Fables of Compassion: Monsieur Lazhar
ADFF opens with the uplifting tale of an Algerian
immigrant making a difference in a Canadian classroom.
12.10.2011 - This year, ADFF
opens with the Middle East premiere of Monsieur Lazhar,
from French-Canadian director Philippe Falardeau, who won wide
acclaim with his previous film, It's Not Me, I Swear!
(2008). Winner of the City of Toronto Award for Best Canadian
Feature at last month's Toronto International Film Festival,
Monsieur Lazhar is a fine drama along the lines of another
French-language title set in a multicultural classroom: Laurent
Cantet's The Class (2008), though Falardeau's film is far
more gentle and uplifting.
Indeed, Monsieur Lazharhas shown broad appeal among
early audiences. Perhaps anyone can relate to its vision of adults
and children working together to deal with a tragedy. It is also a
splendid production: beautifully filmed, treating its subject
matter with skill and sensitivity, and marked by terrific acting
from adult and child actors alike.
Set in Montreal, Monsieur Lazhar relates to the Arab
world through its title character, an Algerian refugee fleeing the
violence of his unstable home. (This connects the film to the
strong lineup of Maghreb cinema screening at this year's Festival,
including On the Edge, Rough Hands, Always Brando and Death for Sale.) Algerian-French comedian Fellag
carries the film with dignity, his expressive features betraying a
glint of humor and a well of emotion beneath his stern composure.
The film addresses the complex topic of Canada's multicultural
identity frankly, while keeping the focus on universal
The story begins on a bleak note. One bitter winter's morning, an
elementary school teacher is found dead in her classroom. The
school and the community reel in shock. In the weeks that follow,
the children - all 11 or 12 years old - are anxious, lost; their
parents perhaps more so. Specialists are called in to counsel the
kids. The principal scrambles to find a substitute teacher.
As if by grace, a man named Bachir Lazhar arrives suddenly to
offer to fill the position. He says he taught grade school for 19
years back home in Algeria. When asked for his qualifications, he
states drolly, "I'm available now. They need a teacher, no?"
So this quiet, rather prim man begins teaching the class
according to how he thinks a classroom should function. He insists
on respect and courtesy - and on silence when he speaks. His
old-school ways clash with the school's open, egalitarian approach.
M. Lazhar is seen as rigid and behind the times.
The students aren't sure what to make of the man, but their
grief makes them malleable. Despite his authoritarian nature, M.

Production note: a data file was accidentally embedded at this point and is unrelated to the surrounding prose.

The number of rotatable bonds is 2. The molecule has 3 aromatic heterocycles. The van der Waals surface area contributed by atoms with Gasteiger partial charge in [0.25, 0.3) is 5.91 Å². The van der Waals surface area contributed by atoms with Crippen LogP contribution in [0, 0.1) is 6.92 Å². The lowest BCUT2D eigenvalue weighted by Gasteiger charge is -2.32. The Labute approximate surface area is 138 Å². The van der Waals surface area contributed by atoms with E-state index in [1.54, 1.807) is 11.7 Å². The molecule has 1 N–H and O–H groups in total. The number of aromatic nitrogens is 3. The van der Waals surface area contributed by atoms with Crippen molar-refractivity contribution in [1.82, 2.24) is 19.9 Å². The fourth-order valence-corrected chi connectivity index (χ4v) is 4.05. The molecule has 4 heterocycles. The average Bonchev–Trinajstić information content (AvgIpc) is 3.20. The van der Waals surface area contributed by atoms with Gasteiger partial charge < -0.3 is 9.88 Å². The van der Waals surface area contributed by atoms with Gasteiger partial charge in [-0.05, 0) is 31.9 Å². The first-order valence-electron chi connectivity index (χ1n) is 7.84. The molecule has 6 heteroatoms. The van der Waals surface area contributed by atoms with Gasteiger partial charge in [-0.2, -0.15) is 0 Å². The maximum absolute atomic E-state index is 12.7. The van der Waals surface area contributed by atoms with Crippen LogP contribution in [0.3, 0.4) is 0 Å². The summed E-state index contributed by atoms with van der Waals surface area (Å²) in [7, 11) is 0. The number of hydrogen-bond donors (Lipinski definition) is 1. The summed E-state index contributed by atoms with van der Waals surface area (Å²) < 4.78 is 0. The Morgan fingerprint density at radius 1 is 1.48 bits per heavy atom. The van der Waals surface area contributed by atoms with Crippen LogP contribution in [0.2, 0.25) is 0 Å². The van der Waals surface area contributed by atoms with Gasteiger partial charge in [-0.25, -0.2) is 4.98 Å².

Lazhar shows them compassion and understanding during a confusing
time. Grimly, he must teach them in the same classroom where their
former teacher died. He's also accused of not respecting the legacy
of the dead woman. The room has been repainted in a feeble effort
to improve the atmosphere, but she continues to haunt the
It turns out M. Lazhar has already dealt with his own woes.
Early on we find out that he and his family were the victims of
political persecution in Algiers. He still suffers nightmares. In
this light, M. Lazhar's patience and good humor with the children
show remarkable strength of character.
We're not surprised when M. Lazhar's old-fashioned methods break
through the limitations of the system and he finds success - the
children's grades improve, and they start talking through their
grief. What matters is how Falardeau makes the formula work,
finding a nice balance of melodrama and subdued realism, letting
each scene feel natural however much it tugs at our emotions. It's
a gorgeous film. The muted, wintry palette of greys and browns and
pale pastels and cold, indirect sunlight illuminate the story
perfectly. One memorable scene features a series of close-ups of
the children's faces (African, Chilean and Arabic alongside
French-Canadian) as they pose for school photos; their openness and
sincerity speak volumes about the film's heart.
Perhaps it can't be like this in real life; perhaps an
asylum-seeker can't appear out of nowhere to win the hearts of a
group of children after such a painful tragedy. However, in one
revealing scene, the substitute teacher encourages his students to
express themselves by writing fables, and the nature of this story
becomes clear. Monsieur Lazhar is a kind
of a fable itself.
Monsieur Lazhar screens on Thursday, October 13 at 7pm
at the Fairmont Bab Al Bahr; and Friday, October 14 at 6pm at VOX
Cinemas, Marina Mall.